FIG. 2 is an electrical block diagram of the electronic circuitry included within the data communication receiver 100. The electronic circuitry comprises an antenna 205 for receiving an RF signal and receiving circuitry 210 coupled to the antenna 205 for demodulating the RF signal. The antenna 205 and the receiving circuitry 210 are preferably included on the receiver board 110. The demodulated signal is then provided to a decoder/controller 215, which decodes the signal to recover a selective call message therefrom. The decoder/controller 215 may be, for example, a microcomputer such as the Motorola MC68HC05C4 microcomputer. Alternatively, the decoder/controller 215 may be implemented by hard-wired logic capable of performing the same operations.
The decoded message is subsequently stored by the decoder/controller 215 in a memory 220, such as a random access memory (RAM). Additionally, the decoder/controller 215 provides an activation signal to a transducer, preferably the motor 135, which generates a sensible alert to announce reception of the message to a user. The user may thereafter manipulate controls 225, which are accessible to the user from the exterior of the data communication receiver 100, to send a signal to the decoder/controller 215. In response to reception of the signal, the decoder/controller 215 retrieves the message from the memory 220 and provides it to a display 230, e.g., a liquid crystal display, for presentation to the user.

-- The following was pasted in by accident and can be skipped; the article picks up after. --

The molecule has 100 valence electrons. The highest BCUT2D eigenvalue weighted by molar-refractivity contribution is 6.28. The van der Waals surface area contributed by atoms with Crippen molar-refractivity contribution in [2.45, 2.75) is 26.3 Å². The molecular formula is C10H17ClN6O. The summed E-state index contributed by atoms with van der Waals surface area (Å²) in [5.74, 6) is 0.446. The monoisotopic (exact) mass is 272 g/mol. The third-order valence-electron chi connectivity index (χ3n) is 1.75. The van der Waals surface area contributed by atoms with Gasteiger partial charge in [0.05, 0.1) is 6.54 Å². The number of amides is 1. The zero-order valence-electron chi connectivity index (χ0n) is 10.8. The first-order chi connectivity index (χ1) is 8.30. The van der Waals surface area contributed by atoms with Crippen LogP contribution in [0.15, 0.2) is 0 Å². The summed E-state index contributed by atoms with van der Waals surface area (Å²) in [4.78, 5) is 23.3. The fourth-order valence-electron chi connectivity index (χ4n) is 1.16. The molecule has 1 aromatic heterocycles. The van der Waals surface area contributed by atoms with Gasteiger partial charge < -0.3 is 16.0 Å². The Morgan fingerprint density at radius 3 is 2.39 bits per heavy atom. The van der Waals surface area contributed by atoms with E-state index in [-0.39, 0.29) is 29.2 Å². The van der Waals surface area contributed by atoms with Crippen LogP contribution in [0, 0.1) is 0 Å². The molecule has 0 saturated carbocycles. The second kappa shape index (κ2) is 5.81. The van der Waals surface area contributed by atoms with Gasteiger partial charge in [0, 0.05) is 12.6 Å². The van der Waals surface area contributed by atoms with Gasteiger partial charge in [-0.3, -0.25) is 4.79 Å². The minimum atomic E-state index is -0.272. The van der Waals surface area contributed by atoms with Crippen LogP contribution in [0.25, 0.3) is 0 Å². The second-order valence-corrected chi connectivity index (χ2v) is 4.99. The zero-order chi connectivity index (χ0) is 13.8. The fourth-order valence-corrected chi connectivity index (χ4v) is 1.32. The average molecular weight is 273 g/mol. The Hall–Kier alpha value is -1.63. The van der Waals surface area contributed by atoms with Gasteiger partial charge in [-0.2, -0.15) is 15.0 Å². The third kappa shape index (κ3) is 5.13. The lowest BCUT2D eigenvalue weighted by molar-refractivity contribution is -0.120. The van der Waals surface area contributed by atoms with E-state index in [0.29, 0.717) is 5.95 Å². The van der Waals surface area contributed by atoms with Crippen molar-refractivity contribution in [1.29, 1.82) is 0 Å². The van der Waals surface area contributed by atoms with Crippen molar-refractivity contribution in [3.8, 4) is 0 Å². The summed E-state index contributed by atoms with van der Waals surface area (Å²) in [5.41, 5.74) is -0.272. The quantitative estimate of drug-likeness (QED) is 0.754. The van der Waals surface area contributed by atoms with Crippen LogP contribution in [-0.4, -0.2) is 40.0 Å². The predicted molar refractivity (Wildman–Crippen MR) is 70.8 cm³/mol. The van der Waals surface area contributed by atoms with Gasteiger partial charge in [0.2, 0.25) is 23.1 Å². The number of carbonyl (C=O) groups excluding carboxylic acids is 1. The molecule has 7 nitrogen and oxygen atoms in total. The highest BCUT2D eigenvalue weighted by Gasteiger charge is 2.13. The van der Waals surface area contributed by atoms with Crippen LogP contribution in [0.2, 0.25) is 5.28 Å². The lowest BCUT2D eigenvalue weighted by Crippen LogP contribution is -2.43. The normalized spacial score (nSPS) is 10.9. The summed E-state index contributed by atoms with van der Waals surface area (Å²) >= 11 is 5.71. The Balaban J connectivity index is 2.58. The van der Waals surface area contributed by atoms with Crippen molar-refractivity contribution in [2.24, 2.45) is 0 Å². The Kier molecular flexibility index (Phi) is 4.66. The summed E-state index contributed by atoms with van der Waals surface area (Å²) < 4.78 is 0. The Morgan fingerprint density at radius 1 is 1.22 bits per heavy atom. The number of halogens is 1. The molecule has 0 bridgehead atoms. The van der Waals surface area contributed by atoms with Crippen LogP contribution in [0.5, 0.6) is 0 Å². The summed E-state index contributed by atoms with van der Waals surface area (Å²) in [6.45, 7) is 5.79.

Preferably, the decoder/controller 215, the memory 220, the controls 225, and the display 230 are mounted on the decoder board 125, and the demodulated signal is provided to the decoder/controller 215 via electrical connectors (not shown) mounted on the decoder and receiver boards 110, 125. As described above, the motor 135 is mounted on the third pc board 140, which is coupled to the decoder board 125 by electrical interconnects disposed within the shock isolator 145, as may be better understood by referring to FIG. 3.
FIG. 3 is a perspective view of a shock isolation system, which, according to the present invention, includes the shock isolator 145 and the electrical interconnects 305 that couple the decoder board 125 (FIG. 1) to the third pc board 140 (FIG. 1). Preferably, two apertures 310 are formed through the elastomeric material of the shock isolator 145. The electrical interconnects 305 are disposed within the apertures 310 and are of sufficient length to extend from either side of the shock isolator 145. When the data communication receiver 100 is assembled, the shock isolator 145 is sandwiched between the decoder board 125 and the third pc board 140 such that the electrical interconnects 305 contact, at one end, pads 312 (FIG. 1) formed on the decoder board 125 and, at the other end, pads 313 (FIG. 1) formed on the third pc board 140. In this manner, signals are provided from the decoder/controller 215 to the motor 135 via the electrical interconnects 305, which, in accordance with the preferred embodiment of the present invention, are self-aligning electrical contacts.